"Lent is a period of fasting, self-denial and prayer, in imitation of our Lord's fasting, forty days and forty nights, and in preparation for the feast of Easter...
A traditional means of reminding the family that it is the holy season of Lent is the Lenten foods which are served only this time of the year. Thus parents and children realize, even at their meals, that prayer and penance should be practiced during these days.
The pretzel has a deep spiritual meaning for Lent. In fact, it was the ancient Christian Lenten bread as far back as the fourth century. In the old Roman Empire, the faithful kept a very strict fast all through Lent: no milk, no butter, no cheese, no eggs, no cream and no meat. They made small breads of water, flour and salt, to remind themselves that Lent was a time of prayer. They shaped these breads in the form of crossed arms for in those days they crossed their arms over the breast while praying. Therefore they called the breads "little arms" (bracellae). From this Latin word, the Germanic people later coined the term "pretzel."
Thus the pretzel is the most appropriate food symbol in Lent. It still shows the form of arms crossed in prayer, reminding us that Lent is a time of prayer." (from Catholic Culture)
I have tried a few different recipes and have found this one to be the easiest to work with and the tastiest.
Here is my step-by-step tutorial based on the recipe by Jeannie Yee at all-recipes.
1. Gather ingredients.
- 1 (.25 ounce) package active dry yeast
- 2 tablespoons brown sugar
- 1 1/8 teaspoons salt
- 1 1/2 cups warm water (110 degrees F/45 degrees C)
- 3 cups all-purpose flour
- 1 cup bread flour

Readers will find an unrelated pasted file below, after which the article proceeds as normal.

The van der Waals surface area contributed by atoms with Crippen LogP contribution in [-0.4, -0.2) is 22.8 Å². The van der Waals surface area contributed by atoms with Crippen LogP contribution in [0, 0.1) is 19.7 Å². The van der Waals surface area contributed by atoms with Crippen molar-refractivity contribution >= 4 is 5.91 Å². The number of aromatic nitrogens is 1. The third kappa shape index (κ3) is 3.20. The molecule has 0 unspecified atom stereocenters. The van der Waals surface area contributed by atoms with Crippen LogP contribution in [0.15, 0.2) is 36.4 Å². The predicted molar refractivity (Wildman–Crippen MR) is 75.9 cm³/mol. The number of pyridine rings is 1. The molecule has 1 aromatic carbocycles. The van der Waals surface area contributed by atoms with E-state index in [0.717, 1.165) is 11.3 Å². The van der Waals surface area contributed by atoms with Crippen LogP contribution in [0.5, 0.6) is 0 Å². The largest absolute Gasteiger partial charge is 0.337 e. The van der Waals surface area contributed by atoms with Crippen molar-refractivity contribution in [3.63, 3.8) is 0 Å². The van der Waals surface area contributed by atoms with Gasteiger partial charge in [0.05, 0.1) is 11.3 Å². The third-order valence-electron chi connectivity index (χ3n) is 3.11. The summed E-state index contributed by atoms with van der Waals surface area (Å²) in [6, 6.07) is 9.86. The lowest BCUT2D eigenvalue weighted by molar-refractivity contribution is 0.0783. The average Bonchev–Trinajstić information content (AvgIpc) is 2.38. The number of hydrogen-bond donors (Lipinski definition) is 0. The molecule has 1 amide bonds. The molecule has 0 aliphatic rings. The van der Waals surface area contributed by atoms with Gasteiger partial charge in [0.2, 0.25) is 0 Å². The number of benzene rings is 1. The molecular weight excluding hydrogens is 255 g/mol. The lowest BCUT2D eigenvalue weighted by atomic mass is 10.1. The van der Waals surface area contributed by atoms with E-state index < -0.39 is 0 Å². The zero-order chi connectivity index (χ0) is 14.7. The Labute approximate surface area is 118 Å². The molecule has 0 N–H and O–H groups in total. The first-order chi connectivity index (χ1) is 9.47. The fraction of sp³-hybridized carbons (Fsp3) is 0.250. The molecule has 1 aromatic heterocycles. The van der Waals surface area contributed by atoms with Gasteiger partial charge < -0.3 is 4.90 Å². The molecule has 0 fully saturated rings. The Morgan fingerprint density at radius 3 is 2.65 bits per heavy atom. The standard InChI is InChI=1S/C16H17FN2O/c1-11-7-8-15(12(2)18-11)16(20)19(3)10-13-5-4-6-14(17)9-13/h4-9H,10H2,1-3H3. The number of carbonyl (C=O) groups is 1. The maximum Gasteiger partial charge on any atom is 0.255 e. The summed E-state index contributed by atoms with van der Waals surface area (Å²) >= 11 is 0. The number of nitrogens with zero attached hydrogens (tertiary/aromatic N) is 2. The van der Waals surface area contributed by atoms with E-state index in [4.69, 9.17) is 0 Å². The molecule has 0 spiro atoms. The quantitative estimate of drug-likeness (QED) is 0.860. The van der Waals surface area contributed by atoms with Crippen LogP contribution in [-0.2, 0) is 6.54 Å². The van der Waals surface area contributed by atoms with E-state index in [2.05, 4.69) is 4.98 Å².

- 2 cups warm water (110 degrees F/45 degrees C)
2. In a large mixing bowl, dissolve the yeast, brown sugar and salt in 1 1/2 cups warm water. Stir in flour (this time I used 4 cups of all-purpose flour and they still turned out great).
3. Knead dough on a floured surface until smooth and elastic, about 8 minutes. In stand mixer, this took about 2 minutes on setting 2.
4. Place in a greased bowl, and turn to coat the surface. Cover, and let rise for one hour.
5. After dough has risen, cut into 12 pieces.
6. Roll each piece into a 3 foot rope, pencil thin or thinner. After the initial roll, let the dough sit a moment, it is then easier to work with and will roll and stretch more smoothly.
8. Place on greased cookie sheet or a parchment-lined sheet and let rise for another 15-20 minutes.
9. Bake at Bake at 450 degrees F (230 degrees C) for 8 to 10 minutes, or until golden brown. I took mine out a bit too early this time.
10. Then prepare dipping sauces. Melt 2 Tbsp of butter on one plate and then make plates for other favorite toppings-- salt, cinnamon sugar,etc.
11. Dip cooked pretzel in butter and then topping.
Delicious! Now if this is to be used for the traditional fast, the dipping in butter and toppings should be, of course, omitted. But we use the pretzels more to talk about the history of the church's fasting and use the pretzels as a call to prayer. This blog give more instructions on how to do this.
One note, if you like a really crusty outer layer on your pretzel, all-recipes includes a step of dipping pretzels in baking soda/water mixture before baking. This works well, but we've found it unnecessary.
Let me know if you try it out!!!